Josh is great at explaining tricky concepts and here he’s really set himself a challenge: explaining layout modes in CSS.
Monday, April 4th, 2022
Sunday, February 6th, 2022
I remember Lara telling me a great quote from the Clarity conference a few years back: “A design system needs to be correct before it’s complete.” In other words, it’s better to have one realistic component that’s actually in production than to have a pattern library full of beautiful but unimplemented components. I feel like Robin is getting at much the same point here, but he frames it in terms of correctness and usefulness:
If we want to be correct, okay, let’s have components of everything and an enormous Figma library of stuff we need to maintain. But if we want to be useful to designers who want to get an understanding of the system, let’s be brief.
Tuesday, January 18th, 2022
Installing progressive web apps
I don’t know about you, but it seems like everyone I follow on Twitter is playing Wordle. Although I don’t play the game myself, I think it’s pretty great.
Not only does Wordle have a very sweet backstory, but it’s also unashamedly on the web. If you want to play, you go to the URL
powerlanguage.co.uk/wordle. That’s it. No need to download an app.
That hasn’t stopped some nefarious developers trying to trick people into downloading their clones of Wordle from app stores. App stores, which are meant to be curated and safe, are in fact filled with dodgy knock-offs and scams. Contrary to popular belief, the web is quite literally a safer bet.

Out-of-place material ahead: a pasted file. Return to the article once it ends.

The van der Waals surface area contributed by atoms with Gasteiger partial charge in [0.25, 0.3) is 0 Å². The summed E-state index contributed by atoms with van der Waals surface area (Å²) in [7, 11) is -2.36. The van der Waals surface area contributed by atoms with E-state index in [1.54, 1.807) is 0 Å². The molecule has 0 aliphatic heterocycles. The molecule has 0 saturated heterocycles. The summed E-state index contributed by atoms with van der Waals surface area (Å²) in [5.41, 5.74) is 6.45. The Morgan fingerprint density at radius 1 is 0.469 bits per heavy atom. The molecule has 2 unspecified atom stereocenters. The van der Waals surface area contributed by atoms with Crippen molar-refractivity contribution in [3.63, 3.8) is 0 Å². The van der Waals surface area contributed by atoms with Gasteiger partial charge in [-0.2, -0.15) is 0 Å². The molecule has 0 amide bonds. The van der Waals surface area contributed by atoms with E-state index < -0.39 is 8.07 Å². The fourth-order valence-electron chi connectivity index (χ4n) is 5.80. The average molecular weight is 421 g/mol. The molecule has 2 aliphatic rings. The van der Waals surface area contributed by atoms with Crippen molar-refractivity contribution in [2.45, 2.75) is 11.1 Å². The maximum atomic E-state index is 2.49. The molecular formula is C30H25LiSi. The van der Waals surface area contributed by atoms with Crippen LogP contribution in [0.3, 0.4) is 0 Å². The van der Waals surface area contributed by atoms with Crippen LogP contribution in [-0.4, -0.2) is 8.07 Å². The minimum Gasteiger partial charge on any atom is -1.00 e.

Wordle has a web app manifest, which means you can add it to your home screen and it will behave just like a native app (although I don’t believe it has offline support). That’s great, but the process of adding a web app to your home screen on iOS is ludicrously long-winded.
Macworld published an article detailing how to get the real Wordle app on your iPhone or iPad. On the one hand it’s great to see this knowledge being spread. On the other hand it’s dispiriting that it’s even necessary to tell people that they can do this, like it’s a hidden nerdy secret just for power users.
At this point I’ve pretty much given up on Apple ever doing anything about this pathetic situation. So what can I do instead?
Well, taking my cue from that Macworld article, the least I can do is inform people how they can add a progressive web app to their home screen.
That’s what I’ve done on thesession.org. I’ve published a page on how to install The Session to your home screen.
On both Android and iPhone the journey to installing a progressive web app begins with incomprehensible iconography. On Android you must first tap on the unlabeled kebab icon—three vertical dots. On iOS you must first tap on the unlabeled share icon—a square with an arrow coming out of it.
When it comes to mobile operating systems, consumer choice means you choose which kind of mystery meat to eat.
I’ve included screenshots to help people identify these mysterious portals. For iOS I’ve also included a video to illustrate the quest to find the secret menu item buried beneath the share icon.
Handy tip: when you’re adding a
start_url value to your web app manifest, it’s common to include a query string like this:
I’m guessing most people to that so they can get analytics on how many people are starting from an icon tap. I don’t do analytics on The Session but I’m still using that query string in my
start_url. On the home page of the site, I check for the existence of the query string. If it exists, I don’t show the link to the installation page. So once someone has installed the site to their home screen, they shouldn’t see that message when they launch The Session.